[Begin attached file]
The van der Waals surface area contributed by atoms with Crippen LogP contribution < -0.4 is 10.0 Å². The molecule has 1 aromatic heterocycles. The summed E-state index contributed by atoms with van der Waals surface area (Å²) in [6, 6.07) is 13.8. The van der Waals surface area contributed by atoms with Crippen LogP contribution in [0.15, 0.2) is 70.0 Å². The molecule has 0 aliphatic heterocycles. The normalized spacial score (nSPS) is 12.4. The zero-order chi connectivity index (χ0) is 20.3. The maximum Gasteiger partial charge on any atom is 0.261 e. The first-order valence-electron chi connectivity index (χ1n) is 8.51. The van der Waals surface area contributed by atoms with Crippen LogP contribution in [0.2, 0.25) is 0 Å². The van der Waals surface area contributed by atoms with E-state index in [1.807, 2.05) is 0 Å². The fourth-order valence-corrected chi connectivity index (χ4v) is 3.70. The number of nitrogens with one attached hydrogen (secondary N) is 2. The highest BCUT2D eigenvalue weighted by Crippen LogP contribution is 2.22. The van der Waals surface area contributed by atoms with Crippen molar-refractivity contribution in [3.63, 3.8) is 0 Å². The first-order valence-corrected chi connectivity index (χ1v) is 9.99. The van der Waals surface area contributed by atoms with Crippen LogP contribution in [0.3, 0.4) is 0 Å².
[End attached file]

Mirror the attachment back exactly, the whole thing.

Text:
The van der Waals surface area contributed by atoms with Crippen LogP contribution < -0.4 is 10.0 Å². The molecule has 1 aromatic heterocycles. The summed E-state index contributed by atoms with van der Waals surface area (Å²) in [6, 6.07) is 13.8. The van der Waals surface area contributed by atoms with Crippen LogP contribution in [0.15, 0.2) is 70.0 Å². The molecule has 0 aliphatic heterocycles. The normalized spacial score (nSPS) is 12.4. The zero-order chi connectivity index (χ0) is 20.3. The maximum Gasteiger partial charge on any atom is 0.261 e. The first-order valence-electron chi connectivity index (χ1n) is 8.51. The van der Waals surface area contributed by atoms with Crippen LogP contribution in [0.2, 0.25) is 0 Å². The van der Waals surface area contributed by atoms with E-state index in [1.807, 2.05) is 0 Å². The fourth-order valence-corrected chi connectivity index (χ4v) is 3.70. The number of nitrogens with one attached hydrogen (secondary N) is 2. The highest BCUT2D eigenvalue weighted by Crippen LogP contribution is 2.22. The van der Waals surface area contributed by atoms with Crippen molar-refractivity contribution in [3.63, 3.8) is 0 Å². The first-order valence-corrected chi connectivity index (χ1v) is 9.99. The van der Waals surface area contributed by atoms with Crippen LogP contribution in [0.3, 0.4) is 0 Å².